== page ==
Open under the rules and regulations of the Louise Pettus Archives and Special Collections
500 pieces, .25 linear feet
Sara Vandiver Liverance (1914-1996) was a club woman, journalist for the Greenville News, and chief of its Anderson Bureau from 1949-1976. Mrs. Liverance played an instrumental role and was the driving force in persuading the South Carolina General Assembly to allow jury service for women as well as the ratification of the Nineteenth Amendment in 1967, officially giving South Carolina women the right to vote.
For more on Sara Vandiver Liverance please consult the Biography above.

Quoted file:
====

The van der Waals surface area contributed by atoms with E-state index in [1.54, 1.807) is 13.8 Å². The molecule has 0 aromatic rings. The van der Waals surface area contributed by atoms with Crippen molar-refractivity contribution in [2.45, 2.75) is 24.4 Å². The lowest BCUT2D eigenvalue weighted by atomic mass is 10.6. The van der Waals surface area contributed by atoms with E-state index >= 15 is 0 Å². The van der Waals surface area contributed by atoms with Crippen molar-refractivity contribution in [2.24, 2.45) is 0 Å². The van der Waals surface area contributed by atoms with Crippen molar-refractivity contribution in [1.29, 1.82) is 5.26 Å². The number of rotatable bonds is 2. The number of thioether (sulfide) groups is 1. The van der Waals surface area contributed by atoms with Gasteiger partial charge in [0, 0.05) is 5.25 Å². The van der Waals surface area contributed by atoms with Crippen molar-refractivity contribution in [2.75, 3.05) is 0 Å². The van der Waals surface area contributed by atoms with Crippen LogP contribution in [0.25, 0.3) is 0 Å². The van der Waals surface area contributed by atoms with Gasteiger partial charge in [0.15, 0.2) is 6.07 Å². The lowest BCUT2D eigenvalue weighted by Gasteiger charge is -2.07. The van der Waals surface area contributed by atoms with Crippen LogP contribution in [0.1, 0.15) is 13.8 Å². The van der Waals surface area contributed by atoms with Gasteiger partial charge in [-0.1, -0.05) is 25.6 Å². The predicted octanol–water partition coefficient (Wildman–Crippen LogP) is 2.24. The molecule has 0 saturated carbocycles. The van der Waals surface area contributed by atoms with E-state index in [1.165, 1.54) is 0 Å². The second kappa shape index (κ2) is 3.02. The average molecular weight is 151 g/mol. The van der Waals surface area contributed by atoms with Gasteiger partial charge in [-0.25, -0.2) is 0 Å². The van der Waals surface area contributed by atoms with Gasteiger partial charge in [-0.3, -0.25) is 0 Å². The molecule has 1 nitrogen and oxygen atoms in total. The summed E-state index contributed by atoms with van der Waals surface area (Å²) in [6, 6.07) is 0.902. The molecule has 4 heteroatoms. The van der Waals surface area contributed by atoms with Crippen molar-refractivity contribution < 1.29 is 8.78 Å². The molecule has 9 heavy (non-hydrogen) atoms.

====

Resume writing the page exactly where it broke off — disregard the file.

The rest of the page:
Scope and Content Note
The Sara Vandiver Liverance Papers include correspondence, memoranda, minutes, program notes, newspaper clippings, legislative bills and publications, concerning Mrs. Liverance’s efforts as legislative chairwoman to the S.C. Council for the Common Good, to get jury service for women in S.C. and in trying to improve nursing care in the state. While the collection extends from 1954 to 1981, most of the material is for the period from 1966 to 1973.
The papers of Mrs. Sara Vandiver Liverance, were donated to the Archives on October 13, 1976.
Women's History, Jury Service, Civil Rights, Equal Rights
For information concerning copyright please contact the Louise Pettus Archives and Special Collections at Winthrop University.
Finding Aid Citation
Louise Pettus Archives and Special Collections, Winthrop University, "Sara Vandiver Liverance Papers - Accession 65". Finding Aid 49.